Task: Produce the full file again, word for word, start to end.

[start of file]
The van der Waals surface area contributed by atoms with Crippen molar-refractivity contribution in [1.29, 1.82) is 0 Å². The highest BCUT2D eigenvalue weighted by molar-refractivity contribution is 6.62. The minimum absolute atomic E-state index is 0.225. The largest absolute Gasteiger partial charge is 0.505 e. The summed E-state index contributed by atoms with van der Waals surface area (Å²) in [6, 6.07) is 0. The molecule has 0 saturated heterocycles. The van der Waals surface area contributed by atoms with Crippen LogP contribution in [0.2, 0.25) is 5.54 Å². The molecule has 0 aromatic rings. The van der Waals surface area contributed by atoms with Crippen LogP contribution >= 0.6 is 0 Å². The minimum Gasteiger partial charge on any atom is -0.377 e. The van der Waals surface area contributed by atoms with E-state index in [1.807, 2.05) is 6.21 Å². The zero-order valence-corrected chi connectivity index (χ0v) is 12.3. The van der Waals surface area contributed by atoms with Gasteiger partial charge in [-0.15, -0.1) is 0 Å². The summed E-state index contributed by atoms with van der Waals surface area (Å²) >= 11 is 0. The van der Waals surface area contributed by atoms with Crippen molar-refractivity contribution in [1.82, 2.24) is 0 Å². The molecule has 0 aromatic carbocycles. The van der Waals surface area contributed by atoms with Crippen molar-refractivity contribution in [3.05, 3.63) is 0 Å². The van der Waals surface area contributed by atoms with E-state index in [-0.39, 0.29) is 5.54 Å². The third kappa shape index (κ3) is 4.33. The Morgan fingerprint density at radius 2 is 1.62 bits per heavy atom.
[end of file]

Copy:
The van der Waals surface area contributed by atoms with Crippen molar-refractivity contribution in [1.29, 1.82) is 0 Å². The highest BCUT2D eigenvalue weighted by molar-refractivity contribution is 6.62. The minimum absolute atomic E-state index is 0.225. The largest absolute Gasteiger partial charge is 0.505 e. The summed E-state index contributed by atoms with van der Waals surface area (Å²) in [6, 6.07) is 0. The molecule has 0 saturated heterocycles. The van der Waals surface area contributed by atoms with Crippen LogP contribution in [0.2, 0.25) is 5.54 Å². The molecule has 0 aromatic rings. The van der Waals surface area contributed by atoms with Crippen LogP contribution >= 0.6 is 0 Å². The minimum Gasteiger partial charge on any atom is -0.377 e. The van der Waals surface area contributed by atoms with E-state index in [1.807, 2.05) is 6.21 Å². The zero-order valence-corrected chi connectivity index (χ0v) is 12.3. The van der Waals surface area contributed by atoms with Gasteiger partial charge in [-0.15, -0.1) is 0 Å². The summed E-state index contributed by atoms with van der Waals surface area (Å²) >= 11 is 0. The van der Waals surface area contributed by atoms with Crippen molar-refractivity contribution in [1.82, 2.24) is 0 Å². The molecule has 0 aromatic carbocycles. The van der Waals surface area contributed by atoms with Crippen molar-refractivity contribution in [3.05, 3.63) is 0 Å². The van der Waals surface area contributed by atoms with E-state index in [-0.39, 0.29) is 5.54 Å². The third kappa shape index (κ3) is 4.33. The Morgan fingerprint density at radius 2 is 1.62 bits per heavy atom.